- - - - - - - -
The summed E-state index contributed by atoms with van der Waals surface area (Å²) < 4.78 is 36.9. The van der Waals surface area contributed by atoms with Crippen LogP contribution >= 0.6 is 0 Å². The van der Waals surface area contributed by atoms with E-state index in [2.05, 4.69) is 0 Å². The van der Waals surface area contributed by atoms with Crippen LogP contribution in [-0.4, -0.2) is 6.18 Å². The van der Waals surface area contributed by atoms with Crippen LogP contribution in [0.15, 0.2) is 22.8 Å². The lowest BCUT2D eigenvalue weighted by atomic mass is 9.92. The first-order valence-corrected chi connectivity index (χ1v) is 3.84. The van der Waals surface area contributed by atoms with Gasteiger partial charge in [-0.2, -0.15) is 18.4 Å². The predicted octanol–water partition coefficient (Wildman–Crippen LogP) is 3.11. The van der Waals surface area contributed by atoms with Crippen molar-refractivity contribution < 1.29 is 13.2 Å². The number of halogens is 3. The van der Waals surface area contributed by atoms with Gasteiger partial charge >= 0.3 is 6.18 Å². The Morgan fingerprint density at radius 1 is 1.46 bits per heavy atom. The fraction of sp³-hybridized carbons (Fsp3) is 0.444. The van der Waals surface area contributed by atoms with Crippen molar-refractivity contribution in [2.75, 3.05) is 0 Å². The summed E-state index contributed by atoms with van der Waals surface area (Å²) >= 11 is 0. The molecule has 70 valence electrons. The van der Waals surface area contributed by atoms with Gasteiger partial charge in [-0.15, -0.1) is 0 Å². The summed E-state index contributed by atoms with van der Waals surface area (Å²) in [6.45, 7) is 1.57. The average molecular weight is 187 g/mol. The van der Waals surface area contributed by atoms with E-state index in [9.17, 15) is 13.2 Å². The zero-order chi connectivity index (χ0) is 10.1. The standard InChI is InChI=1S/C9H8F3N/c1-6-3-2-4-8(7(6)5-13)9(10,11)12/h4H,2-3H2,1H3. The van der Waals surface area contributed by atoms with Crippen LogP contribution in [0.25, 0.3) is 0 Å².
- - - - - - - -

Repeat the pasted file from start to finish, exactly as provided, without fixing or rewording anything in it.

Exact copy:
The summed E-state index contributed by atoms with van der Waals surface area (Å²) < 4.78 is 36.9. The van der Waals surface area contributed by atoms with Crippen LogP contribution >= 0.6 is 0 Å². The van der Waals surface area contributed by atoms with E-state index in [2.05, 4.69) is 0 Å². The van der Waals surface area contributed by atoms with Crippen LogP contribution in [-0.4, -0.2) is 6.18 Å². The van der Waals surface area contributed by atoms with Crippen LogP contribution in [0.15, 0.2) is 22.8 Å². The lowest BCUT2D eigenvalue weighted by atomic mass is 9.92. The first-order valence-corrected chi connectivity index (χ1v) is 3.84. The van der Waals surface area contributed by atoms with Gasteiger partial charge in [-0.2, -0.15) is 18.4 Å². The predicted octanol–water partition coefficient (Wildman–Crippen LogP) is 3.11. The van der Waals surface area contributed by atoms with Crippen molar-refractivity contribution < 1.29 is 13.2 Å². The number of halogens is 3. The van der Waals surface area contributed by atoms with Gasteiger partial charge >= 0.3 is 6.18 Å². The Morgan fingerprint density at radius 1 is 1.46 bits per heavy atom. The fraction of sp³-hybridized carbons (Fsp3) is 0.444. The van der Waals surface area contributed by atoms with Crippen molar-refractivity contribution in [2.75, 3.05) is 0 Å². The summed E-state index contributed by atoms with van der Waals surface area (Å²) >= 11 is 0. The molecule has 70 valence electrons. The van der Waals surface area contributed by atoms with Gasteiger partial charge in [-0.15, -0.1) is 0 Å². The summed E-state index contributed by atoms with van der Waals surface area (Å²) in [6.45, 7) is 1.57. The average molecular weight is 187 g/mol. The van der Waals surface area contributed by atoms with E-state index in [9.17, 15) is 13.2 Å². The zero-order chi connectivity index (χ0) is 10.1. The standard InChI is InChI=1S/C9H8F3N/c1-6-3-2-4-8(7(6)5-13)9(10,11)12/h4H,2-3H2,1H3. The van der Waals surface area contributed by atoms with Crippen LogP contribution in [0.25, 0.3) is 0 Å².